Four white boards, rectangular and upright mark the space along the wall like a metronome marks time. At the end of the narrow vista three more boards hang in front of shallow stairs bouncing the space back onto itself. Now blank, they are the split ground on which grainy ephemeral images of figures have passed, projected. A diaphanous pink sleeve is slipped over one of the boards extending its form to the ceiling. In the darkness below the staircase an scallop of white threads encloses a triangular space to end in a series of curved gestures against a brown brick wall. Fragile in composition though not in overall size they speak of the hand and of time. A pendulum-like pencil drawing sits on the white wall in the first bay. These are the givens, gestures left as beginnings. The space appears passive.
Three large black monitors sit against a white brick wall in the first bay opposite the pendulum like drawing. A woman and two men walk the length of a precipitous wall, the same wall, at different times. They are seen in profile against a clear blue sky, simultaneously on the adjacent monitors. It is an experiment; the conditions are the same for each, the difference lies in their response to the task of walking the wall. The woman strides, almost defiantly as the edge of her skirt kicks up and gives way to the forward movement of her leg. Something external, of which we know nothing, motivates her. One of the men, in contrast, walks more slowly with a steady step, the camera shows us his face and a curious smile. He is bemused. Later we learn that he is afraid of heights. The third man is confident, assured, internally driven. The energy that flows comes from the apparent density of his body, the certainty of his place on the wall.
The time involved: the time between the individual walks, the time from the filming to the watching, the simultaneity of watching three past events, now, not to mention Bergson's dureé - the unmeasureable time of individual experience, and finally, imagined time. Multiple times. To the astronomer space and time are knitted together - one dependant on the other.
In the space under the stairs the two-dimensional plane is challenged when the projection of a man turning and slowly 'spinning', is partially caught by the scalloped threads before being released to the wall behind. The projection is small, the size of a hand. It's scale suggests distance but at the same time, like a miniature, it enters the imagination defying scale. Beneath the stairs the dancer is a microcosm, on the opposite wall he enters the scale of the real but his movements and the whiteness within which he revolves place him within a limitless space where his naked body turns within a gold latticed coat that in turn orbits his body as he revolves across the wall like a passing planet, giving the surrounding whiteness an added depth in which the wall attains another state, another kind of representation where the perceived flips into an imagined limitless space.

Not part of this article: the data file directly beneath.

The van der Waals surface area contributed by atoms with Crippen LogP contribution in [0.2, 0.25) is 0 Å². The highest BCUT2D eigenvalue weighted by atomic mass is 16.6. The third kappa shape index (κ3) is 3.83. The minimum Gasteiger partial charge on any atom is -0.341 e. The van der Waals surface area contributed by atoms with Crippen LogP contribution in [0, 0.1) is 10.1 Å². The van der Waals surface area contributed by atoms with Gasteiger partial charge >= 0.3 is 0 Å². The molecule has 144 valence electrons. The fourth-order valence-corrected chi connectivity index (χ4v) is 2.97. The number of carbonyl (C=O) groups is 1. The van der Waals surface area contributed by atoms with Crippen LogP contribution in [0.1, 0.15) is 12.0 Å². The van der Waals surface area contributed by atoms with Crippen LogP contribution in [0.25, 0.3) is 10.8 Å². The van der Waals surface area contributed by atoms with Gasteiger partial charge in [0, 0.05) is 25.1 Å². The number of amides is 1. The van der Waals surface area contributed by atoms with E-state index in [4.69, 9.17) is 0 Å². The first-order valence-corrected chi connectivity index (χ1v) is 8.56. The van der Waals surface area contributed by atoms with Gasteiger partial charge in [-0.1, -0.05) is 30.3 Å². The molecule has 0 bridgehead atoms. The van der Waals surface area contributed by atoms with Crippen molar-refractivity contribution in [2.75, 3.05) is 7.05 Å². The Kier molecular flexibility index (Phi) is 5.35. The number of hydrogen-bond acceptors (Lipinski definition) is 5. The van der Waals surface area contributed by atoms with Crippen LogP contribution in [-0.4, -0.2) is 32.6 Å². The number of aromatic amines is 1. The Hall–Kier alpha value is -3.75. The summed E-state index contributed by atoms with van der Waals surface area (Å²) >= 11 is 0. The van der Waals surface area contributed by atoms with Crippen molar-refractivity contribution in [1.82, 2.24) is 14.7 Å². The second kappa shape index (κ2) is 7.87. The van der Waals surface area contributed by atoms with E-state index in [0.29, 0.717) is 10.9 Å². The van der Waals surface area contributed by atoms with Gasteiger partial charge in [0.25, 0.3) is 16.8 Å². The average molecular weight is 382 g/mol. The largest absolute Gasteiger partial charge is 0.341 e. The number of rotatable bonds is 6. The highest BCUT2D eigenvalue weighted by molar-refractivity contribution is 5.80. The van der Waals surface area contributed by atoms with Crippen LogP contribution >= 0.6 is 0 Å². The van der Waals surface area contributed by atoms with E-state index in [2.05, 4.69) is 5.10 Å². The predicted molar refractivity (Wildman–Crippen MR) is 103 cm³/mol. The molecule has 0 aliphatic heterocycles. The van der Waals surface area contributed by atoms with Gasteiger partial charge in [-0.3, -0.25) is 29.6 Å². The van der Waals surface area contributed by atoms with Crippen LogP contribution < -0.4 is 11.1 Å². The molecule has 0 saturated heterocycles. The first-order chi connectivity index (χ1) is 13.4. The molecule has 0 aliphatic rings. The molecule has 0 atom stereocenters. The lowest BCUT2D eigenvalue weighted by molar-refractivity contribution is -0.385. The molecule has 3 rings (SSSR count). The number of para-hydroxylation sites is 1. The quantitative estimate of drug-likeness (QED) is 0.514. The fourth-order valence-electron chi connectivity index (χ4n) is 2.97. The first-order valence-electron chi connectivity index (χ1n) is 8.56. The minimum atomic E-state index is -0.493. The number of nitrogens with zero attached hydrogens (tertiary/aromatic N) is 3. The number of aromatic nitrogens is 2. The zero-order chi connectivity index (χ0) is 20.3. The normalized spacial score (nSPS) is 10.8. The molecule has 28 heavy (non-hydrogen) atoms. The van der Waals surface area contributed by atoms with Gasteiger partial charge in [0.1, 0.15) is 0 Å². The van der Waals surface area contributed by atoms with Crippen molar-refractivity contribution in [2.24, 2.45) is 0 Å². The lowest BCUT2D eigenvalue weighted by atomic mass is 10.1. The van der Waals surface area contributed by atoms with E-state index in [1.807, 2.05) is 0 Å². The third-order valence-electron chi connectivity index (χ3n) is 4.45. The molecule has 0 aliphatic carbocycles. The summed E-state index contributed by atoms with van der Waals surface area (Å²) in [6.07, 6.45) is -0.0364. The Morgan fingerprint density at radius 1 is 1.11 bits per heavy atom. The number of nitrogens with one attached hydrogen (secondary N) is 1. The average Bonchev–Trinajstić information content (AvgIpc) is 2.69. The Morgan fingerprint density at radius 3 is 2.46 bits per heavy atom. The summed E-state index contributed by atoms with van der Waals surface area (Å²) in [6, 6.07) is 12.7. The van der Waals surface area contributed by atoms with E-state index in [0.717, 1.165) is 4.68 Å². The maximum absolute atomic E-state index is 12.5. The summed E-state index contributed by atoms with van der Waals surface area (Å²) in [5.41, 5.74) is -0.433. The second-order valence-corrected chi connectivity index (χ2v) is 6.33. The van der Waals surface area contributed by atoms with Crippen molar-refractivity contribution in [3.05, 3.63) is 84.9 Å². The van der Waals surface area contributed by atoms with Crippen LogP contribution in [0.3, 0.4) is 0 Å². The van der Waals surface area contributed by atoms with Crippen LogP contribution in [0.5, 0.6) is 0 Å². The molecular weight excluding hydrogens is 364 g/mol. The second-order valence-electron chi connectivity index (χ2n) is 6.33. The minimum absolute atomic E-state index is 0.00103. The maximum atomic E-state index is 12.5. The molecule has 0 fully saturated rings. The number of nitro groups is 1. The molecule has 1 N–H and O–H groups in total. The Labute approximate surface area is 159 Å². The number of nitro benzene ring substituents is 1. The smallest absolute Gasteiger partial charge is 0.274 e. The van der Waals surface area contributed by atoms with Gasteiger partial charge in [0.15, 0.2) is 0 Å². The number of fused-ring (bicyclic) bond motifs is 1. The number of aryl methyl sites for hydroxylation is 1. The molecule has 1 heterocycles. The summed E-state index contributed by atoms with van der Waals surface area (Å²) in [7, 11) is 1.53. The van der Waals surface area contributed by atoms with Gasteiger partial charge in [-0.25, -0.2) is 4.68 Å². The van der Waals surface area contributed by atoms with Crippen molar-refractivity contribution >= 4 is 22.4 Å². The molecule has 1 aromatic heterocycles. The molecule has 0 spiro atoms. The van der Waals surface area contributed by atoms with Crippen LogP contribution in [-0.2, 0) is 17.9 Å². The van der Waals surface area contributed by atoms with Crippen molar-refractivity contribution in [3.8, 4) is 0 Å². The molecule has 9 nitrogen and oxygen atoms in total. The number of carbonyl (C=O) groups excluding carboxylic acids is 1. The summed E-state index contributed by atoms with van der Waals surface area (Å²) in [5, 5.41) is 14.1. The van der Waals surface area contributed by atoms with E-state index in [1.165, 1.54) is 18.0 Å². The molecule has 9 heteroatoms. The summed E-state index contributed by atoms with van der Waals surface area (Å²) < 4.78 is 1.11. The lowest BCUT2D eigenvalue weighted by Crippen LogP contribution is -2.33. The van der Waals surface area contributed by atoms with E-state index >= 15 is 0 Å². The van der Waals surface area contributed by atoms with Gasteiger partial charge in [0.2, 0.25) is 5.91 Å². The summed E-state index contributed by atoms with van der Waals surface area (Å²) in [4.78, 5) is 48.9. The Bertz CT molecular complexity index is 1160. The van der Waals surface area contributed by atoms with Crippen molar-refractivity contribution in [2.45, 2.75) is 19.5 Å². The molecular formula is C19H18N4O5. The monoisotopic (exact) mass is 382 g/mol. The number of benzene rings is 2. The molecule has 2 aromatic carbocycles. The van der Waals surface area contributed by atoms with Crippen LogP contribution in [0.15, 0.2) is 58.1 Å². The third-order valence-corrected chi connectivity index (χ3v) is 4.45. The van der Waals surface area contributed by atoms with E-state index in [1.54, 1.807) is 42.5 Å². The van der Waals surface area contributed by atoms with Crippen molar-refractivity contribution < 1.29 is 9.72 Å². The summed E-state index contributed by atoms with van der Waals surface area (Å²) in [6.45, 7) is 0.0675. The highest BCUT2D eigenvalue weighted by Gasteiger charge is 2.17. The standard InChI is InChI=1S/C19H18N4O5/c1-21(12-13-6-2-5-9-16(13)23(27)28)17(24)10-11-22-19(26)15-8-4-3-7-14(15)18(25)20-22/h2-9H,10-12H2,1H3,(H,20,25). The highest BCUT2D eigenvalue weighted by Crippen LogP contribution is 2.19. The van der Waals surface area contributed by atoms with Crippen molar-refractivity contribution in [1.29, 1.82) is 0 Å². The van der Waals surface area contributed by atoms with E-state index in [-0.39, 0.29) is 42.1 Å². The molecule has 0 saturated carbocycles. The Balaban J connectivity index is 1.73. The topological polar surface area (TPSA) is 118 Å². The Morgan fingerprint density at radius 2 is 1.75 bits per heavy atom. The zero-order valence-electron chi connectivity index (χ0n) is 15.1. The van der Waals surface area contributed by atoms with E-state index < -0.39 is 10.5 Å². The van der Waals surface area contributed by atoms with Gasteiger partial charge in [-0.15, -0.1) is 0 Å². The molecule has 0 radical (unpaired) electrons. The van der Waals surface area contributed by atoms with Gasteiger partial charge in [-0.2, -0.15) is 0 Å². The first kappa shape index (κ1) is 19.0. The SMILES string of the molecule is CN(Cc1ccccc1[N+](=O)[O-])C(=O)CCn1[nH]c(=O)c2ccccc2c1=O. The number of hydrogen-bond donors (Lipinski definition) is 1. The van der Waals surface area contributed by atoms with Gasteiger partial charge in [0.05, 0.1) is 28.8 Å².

In the first bay, between the pendulum and a white board, a dancer turns, projected, caught between acts, between two moments – the remaining gestures of previous artists – in this moment present and past exist together. The same dancer turns the same turn in the second bay and under the stairs like a repeated beat, and each time the movement is the same but the site is different and in that difference lies a constellation of possibilities.
The gold latticed gown within which the dancer dances, itself composed more of empty spaces than of material becomes manifestly present at the end of the space as it hugs the shallow steps, drawing the eye back to solid ground, back to now.
The four small monitors find their place at the front of the gallery, face up in a gentle curve, the suggestion of a path, a continuity that points to the staircase, that begins below the empty pink sleeve hanging above them. The three large monitors now sit at the back of the gallery, behind the hanging panels, waiting.
The works engage the periphery and were it not for the solid substance of the black monitors, the projections and emanations together with the physically light objects might be absorbed by the walls leaving the intervening central space to take on a particular presence, a response of its own.
Perhaps the space awaits the presence of the body, of the dancer.
Chantal Grech April 5/14